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A rusty nail for South Carolina

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Wednesday, November 25, 2009

COLUMBIA, S.C.

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On Monday, as news filtered out that beleaguered South Carolina Gov. Mark Sanford was being charged with 37 ethics violations, the woman who wants his job spoke of restoring public pride in her home state.

That's an ambitious goal for anyone at a time when South Carolina seems bent on providing comedy routines for the rest of the nation, but especially so for a minority woman in a six-way Republican primary in the heart of bubba-land.

Then again, Nikki Haley, who joined me for coffee, is not a woman easily daunted by circumstance -- or rusty nails. After speaking at the state Republican Party convention this year, Haley reached to shake hands with Chairman Katon Dawson. He placed a rusty nail in the palm of her hand and said:

"Do you see what this is? Get ready. . . . because this is what you are going to have to be to get through it."

Not a problem. Haley breezed through her initiation in the blood rite known as South Carolina politics. Seated at a checkerboard corner table in the rear of the restaurant, she waves away the anonymous ads questioning her conversion from Sikh to Methodist. Next, I said, they'll accuse her of being one o' them dadgum Muslims, and she batted another imaginary gnat from her peripheral vision.

Keeping a discreet eye on her watch, Haley laid out her résumé, her roster of accomplishments and a list of goals with the same caffeinated precision one associates with Louisiana Gov. Bobby Jindal, to whom she is often compared.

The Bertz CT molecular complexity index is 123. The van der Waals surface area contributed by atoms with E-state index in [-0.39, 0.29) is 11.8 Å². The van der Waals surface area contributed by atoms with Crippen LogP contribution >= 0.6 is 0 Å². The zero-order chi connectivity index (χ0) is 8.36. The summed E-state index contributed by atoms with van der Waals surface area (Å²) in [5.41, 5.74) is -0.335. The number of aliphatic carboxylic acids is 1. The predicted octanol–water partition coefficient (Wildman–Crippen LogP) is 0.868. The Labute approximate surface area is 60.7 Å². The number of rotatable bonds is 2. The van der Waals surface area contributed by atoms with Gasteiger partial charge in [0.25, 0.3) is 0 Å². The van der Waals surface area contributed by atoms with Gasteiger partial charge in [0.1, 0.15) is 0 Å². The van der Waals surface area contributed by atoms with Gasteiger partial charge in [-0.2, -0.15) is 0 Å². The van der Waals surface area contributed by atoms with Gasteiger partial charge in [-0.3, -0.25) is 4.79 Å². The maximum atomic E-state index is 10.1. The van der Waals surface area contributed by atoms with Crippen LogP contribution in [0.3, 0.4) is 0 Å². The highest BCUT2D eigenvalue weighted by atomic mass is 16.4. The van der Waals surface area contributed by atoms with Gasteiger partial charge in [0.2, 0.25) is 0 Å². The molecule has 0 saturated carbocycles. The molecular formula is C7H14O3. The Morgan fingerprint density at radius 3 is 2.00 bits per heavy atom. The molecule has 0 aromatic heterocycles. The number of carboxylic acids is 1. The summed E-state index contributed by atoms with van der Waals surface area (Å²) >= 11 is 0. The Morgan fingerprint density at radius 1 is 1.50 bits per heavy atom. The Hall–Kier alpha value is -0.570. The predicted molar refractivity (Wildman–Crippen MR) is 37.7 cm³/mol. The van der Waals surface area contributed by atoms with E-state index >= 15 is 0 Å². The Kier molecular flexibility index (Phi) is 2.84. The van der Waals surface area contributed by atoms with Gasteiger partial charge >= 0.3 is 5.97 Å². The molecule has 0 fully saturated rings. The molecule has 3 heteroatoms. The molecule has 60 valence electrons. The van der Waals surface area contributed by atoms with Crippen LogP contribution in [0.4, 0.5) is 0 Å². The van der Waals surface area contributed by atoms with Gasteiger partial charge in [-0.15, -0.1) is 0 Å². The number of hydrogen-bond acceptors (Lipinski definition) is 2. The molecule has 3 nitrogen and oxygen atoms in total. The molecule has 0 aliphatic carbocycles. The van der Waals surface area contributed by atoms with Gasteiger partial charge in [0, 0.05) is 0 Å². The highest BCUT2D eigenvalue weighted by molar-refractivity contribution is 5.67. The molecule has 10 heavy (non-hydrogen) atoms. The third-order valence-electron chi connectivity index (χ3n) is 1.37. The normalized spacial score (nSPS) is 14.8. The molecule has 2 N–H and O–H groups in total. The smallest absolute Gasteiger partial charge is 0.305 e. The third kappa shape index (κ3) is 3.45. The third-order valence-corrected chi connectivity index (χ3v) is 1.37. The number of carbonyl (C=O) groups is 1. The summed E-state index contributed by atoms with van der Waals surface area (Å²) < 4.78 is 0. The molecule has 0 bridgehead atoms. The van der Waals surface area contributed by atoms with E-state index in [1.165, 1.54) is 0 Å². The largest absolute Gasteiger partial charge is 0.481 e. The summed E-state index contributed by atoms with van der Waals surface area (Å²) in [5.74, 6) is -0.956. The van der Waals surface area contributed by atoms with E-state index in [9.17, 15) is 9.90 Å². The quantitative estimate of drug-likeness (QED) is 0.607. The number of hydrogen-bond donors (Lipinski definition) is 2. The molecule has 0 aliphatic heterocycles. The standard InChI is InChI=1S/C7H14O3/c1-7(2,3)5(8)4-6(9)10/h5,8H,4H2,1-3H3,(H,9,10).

Like Jindal, Haley is of Indian descent -- lean, mean (in a nice way) and ready to rumble with the good ol' boys. Raised in the tiny town of Bamberg (population 2,500), she is as unlikely a candidate in this neck of the woods as Jindal was in Huey Long's old neighborhood. When she was first elected to the state House of Representatives, Haley ran against the longest-serving member of the General Assembly, whose uncle had held the seat before him. She didn't know any better, she says.

Now in her third term, the married mother of two young children is a bit of a troublemaker. Again, like Jindal, she's willing to challenge the status quo, insisting, for example, that her colleagues let citizens know how they vote.

When she realized that fewer than 10 percent of votes were on the record, she wrote a bill to rectify the situation. Despite being warned by House leadership that she risked losing her committee assignments if she didn't drop the bill, Haley persevered. She was, indeed, removed from her position as chair of the banking subcommittee.

Although a social conservative, Haley's focus is on business, taxes, government spending and education. Married to a full-time officer in the National Guard, Haley is an accountant who began keeping books for her family's clothing business when she was 13.


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